This was originally published in Oct 2015.

It's a controversial question whether streetcar (also known as trams, trolleys) or bus rapid transit systems (BRT) are a better investment to solve cities' challenge of offering short-distance transit options. The two offer similar stop spacing, and both share the road with cars. However, they differ greatly in their cost structure, flexibility, and public image. Some notes on the subject...

The argument for buses
Buses are much more cost-effective.
  • An alternatives assessment in Washington D.C. compared an extension westward from the H Street line to Georgeton. It found:
    • Construction costs of the bus line were ~2/3 that of the streetcar, and ongoing maintenance was ~1/3. (The streetcar option would cost $348 million to build, with annual costs of $9.1 million. The "premium bus" route which in some places would have a dedicated lane would cost $214 million to build, with annual costs of $3.3 million.)
    • Streetcars last longer. In a recent Portland plan, streetcars cost $3.5 million per vehicle and last 30 years; buses cost $430,000 per vehicle, but last only 15 years. The amortized costs are $117 thousand and $29 thousand per year for a streetcar and a bus, respectively.
    • The streetcar would move 6-14% faster than the bus, and it can carry more riders per trip.
  • Rachel Dovey of Next City described streetcars as the "Lululemon yoga pants or iPhone Whichever—a Whole Foods version of public transit serving Yuppie developers and tourists more than residents who actually need to get around".
Buses are far more flexible and in turn much lower risk.
  • A bus system can be introduced, adjusted, and removed far more cheaply and easily than streetcars. If transit need declines or shifts to a different neighborhood, it is very difficult to adjust streetcar lines along with that demand. A streetcar system can accomodate only critical changes. In contrast, buses can iteratively adjust their routes according to need.
  • Introduction of a bus system requires less buy-in from the community, because their construction is much less intrusive and permanent than fixed track streetcars.
Streetcar tracks in the road are a hazard for cyclists.
"Where a streetcar is faster or more reliable than the bus route it replaced, this is because other improvements were made at the same time -- improvements that could just as well have been made for the bus route," notes public transit consultant Jarrett Walker. For example, streetcar projects often replace bus pullouts with island platforms, which solves the problem of the public car merging back into traffic. However, this street design change could just as easily and more cheaply be made for existing bus routes without entirely replacing the existing bus infrastructure. He notes that packaging the improvements as a part of an exciting new streetcar project can be a good strategy for pushing them through, but they are "logically independent".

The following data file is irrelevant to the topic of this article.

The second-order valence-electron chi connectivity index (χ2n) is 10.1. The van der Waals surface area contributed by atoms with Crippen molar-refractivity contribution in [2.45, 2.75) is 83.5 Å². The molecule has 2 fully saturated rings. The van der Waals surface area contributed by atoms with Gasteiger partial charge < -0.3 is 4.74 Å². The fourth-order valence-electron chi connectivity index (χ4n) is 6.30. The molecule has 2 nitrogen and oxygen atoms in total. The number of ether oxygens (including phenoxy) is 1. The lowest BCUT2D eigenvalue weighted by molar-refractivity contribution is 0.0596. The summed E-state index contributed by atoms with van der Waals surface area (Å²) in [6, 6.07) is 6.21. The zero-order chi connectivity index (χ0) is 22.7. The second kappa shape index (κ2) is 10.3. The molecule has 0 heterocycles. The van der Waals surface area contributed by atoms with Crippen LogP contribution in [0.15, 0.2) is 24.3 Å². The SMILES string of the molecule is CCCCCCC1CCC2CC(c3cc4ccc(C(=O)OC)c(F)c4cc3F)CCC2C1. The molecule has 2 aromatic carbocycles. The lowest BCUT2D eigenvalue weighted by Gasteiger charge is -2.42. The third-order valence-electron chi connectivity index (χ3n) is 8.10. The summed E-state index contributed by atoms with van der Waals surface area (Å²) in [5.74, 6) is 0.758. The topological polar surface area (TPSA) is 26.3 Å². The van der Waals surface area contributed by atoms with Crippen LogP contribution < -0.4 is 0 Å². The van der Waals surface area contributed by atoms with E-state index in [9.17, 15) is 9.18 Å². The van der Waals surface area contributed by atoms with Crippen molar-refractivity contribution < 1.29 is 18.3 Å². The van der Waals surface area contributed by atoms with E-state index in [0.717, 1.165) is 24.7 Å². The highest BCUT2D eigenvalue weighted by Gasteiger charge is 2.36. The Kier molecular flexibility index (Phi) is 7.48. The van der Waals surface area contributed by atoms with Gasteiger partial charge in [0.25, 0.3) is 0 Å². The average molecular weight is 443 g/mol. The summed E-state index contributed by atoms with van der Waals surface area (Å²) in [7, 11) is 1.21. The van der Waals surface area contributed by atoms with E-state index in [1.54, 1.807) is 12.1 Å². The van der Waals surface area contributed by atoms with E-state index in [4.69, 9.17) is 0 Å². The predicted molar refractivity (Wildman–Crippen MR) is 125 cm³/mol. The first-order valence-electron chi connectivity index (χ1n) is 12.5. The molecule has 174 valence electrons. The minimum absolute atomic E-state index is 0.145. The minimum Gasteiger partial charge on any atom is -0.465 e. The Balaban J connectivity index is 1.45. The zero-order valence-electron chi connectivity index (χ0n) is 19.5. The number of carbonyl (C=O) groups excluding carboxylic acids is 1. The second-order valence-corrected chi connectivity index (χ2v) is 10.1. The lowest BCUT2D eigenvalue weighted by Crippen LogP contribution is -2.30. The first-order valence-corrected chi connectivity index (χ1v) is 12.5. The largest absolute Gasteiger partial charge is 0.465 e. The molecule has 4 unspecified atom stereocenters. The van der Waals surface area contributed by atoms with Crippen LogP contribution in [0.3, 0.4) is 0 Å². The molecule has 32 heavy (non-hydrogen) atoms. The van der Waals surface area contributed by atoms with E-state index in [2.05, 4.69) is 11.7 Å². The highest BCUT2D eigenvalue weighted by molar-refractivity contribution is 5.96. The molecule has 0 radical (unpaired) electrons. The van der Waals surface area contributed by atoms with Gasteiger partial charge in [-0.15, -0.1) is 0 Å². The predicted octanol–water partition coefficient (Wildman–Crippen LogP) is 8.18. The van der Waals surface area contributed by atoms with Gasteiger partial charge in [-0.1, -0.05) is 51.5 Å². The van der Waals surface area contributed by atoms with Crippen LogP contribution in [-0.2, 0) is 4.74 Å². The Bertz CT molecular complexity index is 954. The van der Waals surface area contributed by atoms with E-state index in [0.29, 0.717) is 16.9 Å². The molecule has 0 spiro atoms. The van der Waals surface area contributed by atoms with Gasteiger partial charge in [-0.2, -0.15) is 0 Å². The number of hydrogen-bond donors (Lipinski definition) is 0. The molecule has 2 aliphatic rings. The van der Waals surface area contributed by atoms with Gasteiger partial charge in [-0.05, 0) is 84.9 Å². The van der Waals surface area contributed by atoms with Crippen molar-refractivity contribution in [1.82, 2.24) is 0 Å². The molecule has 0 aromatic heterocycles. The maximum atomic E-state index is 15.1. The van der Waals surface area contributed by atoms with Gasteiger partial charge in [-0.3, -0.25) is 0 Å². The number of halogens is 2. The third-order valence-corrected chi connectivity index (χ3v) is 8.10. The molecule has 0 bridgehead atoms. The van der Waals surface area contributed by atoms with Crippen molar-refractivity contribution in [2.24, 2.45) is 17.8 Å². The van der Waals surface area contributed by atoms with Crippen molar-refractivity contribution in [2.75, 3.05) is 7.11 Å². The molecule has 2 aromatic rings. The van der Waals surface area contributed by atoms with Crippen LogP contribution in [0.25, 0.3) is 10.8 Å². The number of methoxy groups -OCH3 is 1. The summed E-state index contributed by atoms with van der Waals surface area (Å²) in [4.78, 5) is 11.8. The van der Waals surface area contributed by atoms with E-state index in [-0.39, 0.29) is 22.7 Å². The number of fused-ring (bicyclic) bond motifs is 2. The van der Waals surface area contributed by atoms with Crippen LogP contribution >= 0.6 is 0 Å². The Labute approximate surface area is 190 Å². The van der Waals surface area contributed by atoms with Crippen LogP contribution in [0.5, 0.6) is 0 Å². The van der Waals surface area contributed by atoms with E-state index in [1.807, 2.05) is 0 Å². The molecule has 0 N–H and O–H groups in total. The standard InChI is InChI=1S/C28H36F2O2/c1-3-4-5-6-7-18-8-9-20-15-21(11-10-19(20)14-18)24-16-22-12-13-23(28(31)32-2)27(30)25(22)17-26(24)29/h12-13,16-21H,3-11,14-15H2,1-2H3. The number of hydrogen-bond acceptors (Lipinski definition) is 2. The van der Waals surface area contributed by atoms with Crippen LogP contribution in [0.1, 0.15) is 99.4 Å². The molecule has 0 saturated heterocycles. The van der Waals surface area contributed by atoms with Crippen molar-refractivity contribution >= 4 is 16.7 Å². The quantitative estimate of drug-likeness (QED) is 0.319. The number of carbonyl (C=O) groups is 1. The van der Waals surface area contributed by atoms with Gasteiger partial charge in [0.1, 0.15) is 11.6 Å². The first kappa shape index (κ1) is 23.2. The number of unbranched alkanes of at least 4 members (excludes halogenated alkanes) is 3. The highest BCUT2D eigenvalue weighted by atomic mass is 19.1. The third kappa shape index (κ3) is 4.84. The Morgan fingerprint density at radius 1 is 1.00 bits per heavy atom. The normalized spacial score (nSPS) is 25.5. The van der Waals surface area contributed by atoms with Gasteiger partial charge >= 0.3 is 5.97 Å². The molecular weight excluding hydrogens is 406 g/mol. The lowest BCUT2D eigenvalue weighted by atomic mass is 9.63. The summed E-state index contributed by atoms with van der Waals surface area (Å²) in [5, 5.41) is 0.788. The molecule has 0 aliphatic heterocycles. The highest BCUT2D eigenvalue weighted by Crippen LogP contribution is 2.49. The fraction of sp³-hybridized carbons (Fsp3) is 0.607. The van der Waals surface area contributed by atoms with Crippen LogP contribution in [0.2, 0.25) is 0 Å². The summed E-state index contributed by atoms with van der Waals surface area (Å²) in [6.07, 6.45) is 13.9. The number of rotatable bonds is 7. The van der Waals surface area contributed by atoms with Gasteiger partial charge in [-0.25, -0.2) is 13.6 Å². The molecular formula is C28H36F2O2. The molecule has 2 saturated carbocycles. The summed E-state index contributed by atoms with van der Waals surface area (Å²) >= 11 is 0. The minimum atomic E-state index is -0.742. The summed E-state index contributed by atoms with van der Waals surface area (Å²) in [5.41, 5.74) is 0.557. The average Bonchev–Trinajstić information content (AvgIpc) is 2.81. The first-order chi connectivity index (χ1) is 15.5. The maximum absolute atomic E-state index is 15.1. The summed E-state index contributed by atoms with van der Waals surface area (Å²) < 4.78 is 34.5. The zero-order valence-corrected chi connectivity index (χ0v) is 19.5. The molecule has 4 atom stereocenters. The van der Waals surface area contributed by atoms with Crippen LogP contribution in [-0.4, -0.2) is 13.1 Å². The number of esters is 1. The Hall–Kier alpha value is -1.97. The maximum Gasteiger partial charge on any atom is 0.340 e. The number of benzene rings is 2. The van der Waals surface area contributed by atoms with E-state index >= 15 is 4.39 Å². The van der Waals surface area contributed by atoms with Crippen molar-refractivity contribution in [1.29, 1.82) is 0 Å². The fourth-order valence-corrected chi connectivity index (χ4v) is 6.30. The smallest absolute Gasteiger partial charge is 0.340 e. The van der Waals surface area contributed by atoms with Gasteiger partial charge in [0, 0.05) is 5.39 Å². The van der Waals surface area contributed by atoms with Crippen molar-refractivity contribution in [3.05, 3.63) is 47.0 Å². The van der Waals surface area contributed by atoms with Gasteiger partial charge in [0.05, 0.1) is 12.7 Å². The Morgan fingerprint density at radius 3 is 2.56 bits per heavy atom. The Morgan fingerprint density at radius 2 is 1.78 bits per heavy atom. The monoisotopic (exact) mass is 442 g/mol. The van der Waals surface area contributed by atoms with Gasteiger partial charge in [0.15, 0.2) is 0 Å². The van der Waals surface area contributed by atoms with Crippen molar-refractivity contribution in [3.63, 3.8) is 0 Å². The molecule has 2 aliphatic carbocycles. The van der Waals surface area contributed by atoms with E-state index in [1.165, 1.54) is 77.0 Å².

The argument for streetcars
Positive cultural associations and aesthetics.
  • Streetcars offer a smoother and quieter ride than buses.
  • Steel tracks make it easy to find stops and to see where the streetcars are headed. This is particularly comforting for newcomers to a city.
  • Fixed tracks make the entire experience feel more predictable and controlled than buses.
  • It's hard to deny that streetcars are cute, especially relative to buses. Riders love the historical aesthetic, and streetcars don't have the stigma that buses carry for serving typically lower income communties. Blumenauer explains that streetcars play to people's "nostalgia for a slightly different time".
  • Opponents argue that these aesthetic characteristics are trivial and petty. However, transit officials are always looking for ways to make public transit more attractive for middle class commuters who overwhelmingly depend on cars even for short distances within most American cities. The comparative comfort and friendliness of streetcars shifts ridership from automobiles to public transit more effectively than stigmatized buses. If widely adopted, this could hugely decrease congestion and the environmental impacts of Americans' dependence on cars, which many argue is worth the extra cost.

"People who wouldn’t get on a bus at gunpoint will take the Metro. And the streetcar’s even friendlier because it’s aboveground."
– Earl Blumenauer, Portland's former commissioner of public works

Streetcars may promote economic development more effectively.
  • A 2008 report by Portland's transpit department found that developers built out 90% of the allowable density within one block of the streetcar route, while they built out just 43% on properties three or more blocks from the route.
  • Before Portland's line was built through the central business district (CBD) in 1997, just 19% of development occurred within a block of today's streetcar lines. Today, 55% of development within the CBD occurs along that streetcar corridor.
  • A D.C. planning study found an expected 5-12% increase in property values along proposed streetcar corridors. However, the report notes this also posed "the possibility of dislocation [in] neighborhoods with lower household incomes and higher propotions of renters". Streetcar proponents argue that increased demand will be balanced by new development, but the density regulations featured by most American cities are sure to offset this phenomenon in certain neighborhoods, resulting in increased rental prices.